R5.4-UC1-39, R5.4-UC2-39


The container SHOULD support the attachment of trusted timestamps.


R5.4-UC1-42, R5.4-UC2-42


The container SHOULD have the same generic requirements as other e-Documents.




The container MUST support the packaging of both structured and unstructured e-Documents (scanned documents).


R5.4-UC1-15, R5.4-UC2-15


The container SHOULD support logging operations from consumers such as back the office validations in business lifecycle domain.


R5.4-UC1-12, R5.4-UC2-12


The container SHOULD support encryption of the e-Documents it holds.


R5.4-UC1-41, R5.4-UC2-41


The container SHOULD support the validation of the documents integrity by using cryptographic hash functions per document basis.




The domain or use case specific behaviour of the e-Document SHOULD be captured and described as a profile.


R5.1-UC1-2, R5.1-UC1-19, R5.1-UC4-95


Document profiling SHOULD be based on common standards, inline with EU policies.


R5.1-UC4-104, R5.1-UC1-3, R5.1-UC1-4, R5.1-UC1-5, R5.1-UC1-6, R5.1-UC1-20, R5.1-UC1-22


The e-Document producer SHOULD use identifiers so that the consumer can easily identify the right information.


R5.1-UC1-2, R5.1-UC1-19,


The profiled e-Document information SHOULD be self sufficient and consistent.


R5.1-UC4-50, R5.1-UC4-92


Where possible, the producer SHOULD use the interoperability solutions from ISA such as the core vocabularies (Business, Organisation, Location, Person).


R5.4-UC1-22, R5.4-UC2-22


The producer MAY request the proof of delivery from the consumer.




The producer MAY request for the acknowledgment by the consumer of the e-Document information.




Upon request, the consumer SHOULD provide with the proof of reception and the acknowledgment of the e-Document information.




The producer MAY associate routing information with the e-Document so that the delivery system may route the documents to the right consumers.



Use Cases and Scenarios

Basic generic use case

Use Case

Basic use case of the e-Document solution


Producer workflow:

  1. Providing the document:
    1. structure and describe the document using semantic tools;
    2. transform to agreed exchange format;
    3. add annotations or free text to data level in the document;
    4. add processing rules;
  2. Secure the document:
    1. attach timestamps and signatures;
    2. encrypt the document;
  3. Send the document:
    1. validate the document and resulted metadata files;
    2. package the document and the metadata files into an e-Container format;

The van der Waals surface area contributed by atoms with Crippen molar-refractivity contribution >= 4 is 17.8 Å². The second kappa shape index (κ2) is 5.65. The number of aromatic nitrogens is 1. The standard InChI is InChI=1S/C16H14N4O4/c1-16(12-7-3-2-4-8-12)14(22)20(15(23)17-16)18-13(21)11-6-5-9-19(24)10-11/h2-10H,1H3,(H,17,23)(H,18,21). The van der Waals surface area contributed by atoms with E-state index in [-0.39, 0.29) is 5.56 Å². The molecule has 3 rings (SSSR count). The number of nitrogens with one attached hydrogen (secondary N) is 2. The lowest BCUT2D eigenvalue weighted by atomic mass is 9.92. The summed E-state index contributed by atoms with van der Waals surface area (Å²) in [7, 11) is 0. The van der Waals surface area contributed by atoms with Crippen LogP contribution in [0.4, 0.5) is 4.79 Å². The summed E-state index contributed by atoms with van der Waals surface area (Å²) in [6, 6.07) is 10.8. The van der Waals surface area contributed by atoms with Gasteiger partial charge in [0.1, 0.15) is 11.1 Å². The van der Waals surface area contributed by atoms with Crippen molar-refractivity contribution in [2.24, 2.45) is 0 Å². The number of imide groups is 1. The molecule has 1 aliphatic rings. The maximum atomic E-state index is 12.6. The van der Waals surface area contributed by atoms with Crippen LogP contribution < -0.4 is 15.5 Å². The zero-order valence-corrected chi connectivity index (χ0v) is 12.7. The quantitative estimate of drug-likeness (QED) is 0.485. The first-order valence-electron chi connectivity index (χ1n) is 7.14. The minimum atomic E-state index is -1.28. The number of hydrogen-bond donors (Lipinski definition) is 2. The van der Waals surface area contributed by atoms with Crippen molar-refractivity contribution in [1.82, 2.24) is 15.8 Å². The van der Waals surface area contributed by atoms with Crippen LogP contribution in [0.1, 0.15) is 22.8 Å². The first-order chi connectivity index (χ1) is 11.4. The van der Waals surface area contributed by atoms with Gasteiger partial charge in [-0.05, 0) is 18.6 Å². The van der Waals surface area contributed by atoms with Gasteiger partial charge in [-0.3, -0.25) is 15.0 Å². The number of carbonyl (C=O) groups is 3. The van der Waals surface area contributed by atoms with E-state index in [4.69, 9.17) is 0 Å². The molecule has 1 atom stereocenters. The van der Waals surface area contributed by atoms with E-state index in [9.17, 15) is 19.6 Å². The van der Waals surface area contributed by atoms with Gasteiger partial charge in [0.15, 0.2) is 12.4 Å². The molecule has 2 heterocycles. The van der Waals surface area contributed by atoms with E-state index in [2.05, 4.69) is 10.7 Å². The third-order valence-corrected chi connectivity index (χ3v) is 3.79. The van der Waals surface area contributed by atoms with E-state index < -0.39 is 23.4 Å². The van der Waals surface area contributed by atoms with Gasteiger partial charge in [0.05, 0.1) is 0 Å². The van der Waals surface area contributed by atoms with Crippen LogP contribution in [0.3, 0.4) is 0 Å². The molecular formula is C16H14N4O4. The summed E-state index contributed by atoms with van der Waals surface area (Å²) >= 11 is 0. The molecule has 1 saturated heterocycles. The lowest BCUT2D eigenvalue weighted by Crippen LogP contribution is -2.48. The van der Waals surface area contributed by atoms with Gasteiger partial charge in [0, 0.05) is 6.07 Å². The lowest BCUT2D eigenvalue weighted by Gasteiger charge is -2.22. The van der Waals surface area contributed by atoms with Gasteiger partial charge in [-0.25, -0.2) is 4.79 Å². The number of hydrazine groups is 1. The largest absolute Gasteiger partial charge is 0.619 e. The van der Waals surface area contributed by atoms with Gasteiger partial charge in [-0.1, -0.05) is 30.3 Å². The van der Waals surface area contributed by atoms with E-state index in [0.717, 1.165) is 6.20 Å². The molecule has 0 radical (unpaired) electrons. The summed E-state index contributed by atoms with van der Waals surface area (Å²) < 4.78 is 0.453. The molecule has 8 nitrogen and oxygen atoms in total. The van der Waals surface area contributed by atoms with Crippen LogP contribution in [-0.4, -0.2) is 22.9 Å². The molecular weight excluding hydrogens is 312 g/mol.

3. send the document to the document consumer using an electronic delivery solution. 

Consumer workflow:

  1. Receive the document:
    1. unpack the document;
    2. validate the document and the metadata files;
    3. acknowledge the reception of the document;
  2. Process the document:
    1. process metadata and rules;
    2. process data and information;


  1. Document producer
  2. Document consumer


Prove basic and general functionality for an e-Document used in an administrative process.


Sending and receiving the document are processes which are using information delivery solutions such as e-Delivery.


e-Document instance.


Detailed usage of the e-Document with more value-added functionality

Use Case

Combined use case for sending and receiving an e-Document packed in a container format and delivered using e-Delivery gateways.


The e-Document author starts with identifying the tools and the profile he needs, given the context where he wants to structure a scanned document, annotate the document, sign and encrypt the document and deliver it:

  • the transformation and structuring tool to describe the scanned document;
  • the annotation tool;
  • the validation tool;
  • the digital signing tool;
  • the encryption tool;
  • the container format;
  • the document routing envelope tool.

Producer workflow:

  1. The author uses the structuring tool to create a metadata document which describes the scanned document. Beside generics, the generated metadata will contain also domain specific descriptions and this is possible because the author has used correctly the document profiling. Because the author wants the document consumers to acknowledge the receiving of the document, he is adding a special description in the metadata;
  2. He then adds a comment to the document that he knows it could help the receiving party in a human decision making. He also adds some notes at data element level. To do all these he is using the annotation tool;
  3. With the signing tool the author digitally signs the scanned document. The tool will automatically attach the author's signature(s) and will update the metadata to correctly reference the signatures;
  4. For security reasons the author encrypts the scanned document using encryption keys shared with the document consumer as agreed in the contract. The encryption algorithm is has been also pre-agreed;
  5. Before packaging all the documents into a container format, the author validates that all data is consistent with the requirements and constraints of the e-SENS e-Document;